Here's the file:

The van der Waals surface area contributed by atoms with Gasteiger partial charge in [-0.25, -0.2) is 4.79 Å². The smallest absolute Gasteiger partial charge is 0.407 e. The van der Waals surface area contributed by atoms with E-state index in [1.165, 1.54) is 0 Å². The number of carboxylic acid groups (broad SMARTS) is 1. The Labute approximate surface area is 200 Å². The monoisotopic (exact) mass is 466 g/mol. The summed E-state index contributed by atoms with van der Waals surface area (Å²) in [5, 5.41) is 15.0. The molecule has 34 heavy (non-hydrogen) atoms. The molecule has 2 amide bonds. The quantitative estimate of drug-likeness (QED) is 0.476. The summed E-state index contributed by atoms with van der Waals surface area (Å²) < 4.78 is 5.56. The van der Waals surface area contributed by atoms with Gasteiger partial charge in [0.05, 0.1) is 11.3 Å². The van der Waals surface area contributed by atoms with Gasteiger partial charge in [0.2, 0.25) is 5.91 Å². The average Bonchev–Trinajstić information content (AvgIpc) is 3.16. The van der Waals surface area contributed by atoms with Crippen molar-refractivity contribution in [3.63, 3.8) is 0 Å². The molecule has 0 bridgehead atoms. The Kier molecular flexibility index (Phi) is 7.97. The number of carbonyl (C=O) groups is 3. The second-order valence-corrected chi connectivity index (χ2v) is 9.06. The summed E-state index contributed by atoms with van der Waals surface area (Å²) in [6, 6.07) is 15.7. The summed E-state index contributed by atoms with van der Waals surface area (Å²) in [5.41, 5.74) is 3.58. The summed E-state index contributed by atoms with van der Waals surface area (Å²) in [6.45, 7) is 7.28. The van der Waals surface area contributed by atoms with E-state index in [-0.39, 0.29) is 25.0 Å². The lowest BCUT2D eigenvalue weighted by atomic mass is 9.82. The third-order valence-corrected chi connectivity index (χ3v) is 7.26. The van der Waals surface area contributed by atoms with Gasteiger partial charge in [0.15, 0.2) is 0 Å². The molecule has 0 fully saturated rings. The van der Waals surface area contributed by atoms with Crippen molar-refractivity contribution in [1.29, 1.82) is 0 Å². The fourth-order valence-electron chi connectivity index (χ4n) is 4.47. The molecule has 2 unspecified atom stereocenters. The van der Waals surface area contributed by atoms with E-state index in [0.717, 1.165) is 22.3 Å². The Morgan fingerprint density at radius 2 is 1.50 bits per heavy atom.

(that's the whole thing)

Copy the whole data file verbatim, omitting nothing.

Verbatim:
The van der Waals surface area contributed by atoms with Gasteiger partial charge in [-0.25, -0.2) is 4.79 Å². The smallest absolute Gasteiger partial charge is 0.407 e. The van der Waals surface area contributed by atoms with E-state index in [1.165, 1.54) is 0 Å². The number of carboxylic acid groups (broad SMARTS) is 1. The Labute approximate surface area is 200 Å². The monoisotopic (exact) mass is 466 g/mol. The summed E-state index contributed by atoms with van der Waals surface area (Å²) in [5, 5.41) is 15.0. The molecule has 34 heavy (non-hydrogen) atoms. The molecule has 2 amide bonds. The quantitative estimate of drug-likeness (QED) is 0.476. The summed E-state index contributed by atoms with van der Waals surface area (Å²) < 4.78 is 5.56. The van der Waals surface area contributed by atoms with Gasteiger partial charge in [0.05, 0.1) is 11.3 Å². The van der Waals surface area contributed by atoms with Gasteiger partial charge in [0.2, 0.25) is 5.91 Å². The average Bonchev–Trinajstić information content (AvgIpc) is 3.16. The van der Waals surface area contributed by atoms with Crippen molar-refractivity contribution in [3.63, 3.8) is 0 Å². The molecule has 0 bridgehead atoms. The Kier molecular flexibility index (Phi) is 7.97. The number of carbonyl (C=O) groups is 3. The second-order valence-corrected chi connectivity index (χ2v) is 9.06. The summed E-state index contributed by atoms with van der Waals surface area (Å²) in [6, 6.07) is 15.7. The summed E-state index contributed by atoms with van der Waals surface area (Å²) in [5.41, 5.74) is 3.58. The summed E-state index contributed by atoms with van der Waals surface area (Å²) in [6.45, 7) is 7.28. The van der Waals surface area contributed by atoms with E-state index in [-0.39, 0.29) is 25.0 Å². The lowest BCUT2D eigenvalue weighted by atomic mass is 9.82. The third-order valence-corrected chi connectivity index (χ3v) is 7.26. The van der Waals surface area contributed by atoms with Gasteiger partial charge in [0.15, 0.2) is 0 Å². The molecule has 0 fully saturated rings. The van der Waals surface area contributed by atoms with Crippen molar-refractivity contribution in [1.29, 1.82) is 0 Å². The fourth-order valence-electron chi connectivity index (χ4n) is 4.47. The molecule has 2 unspecified atom stereocenters. The van der Waals surface area contributed by atoms with E-state index in [0.717, 1.165) is 22.3 Å². The Morgan fingerprint density at radius 2 is 1.50 bits per heavy atom.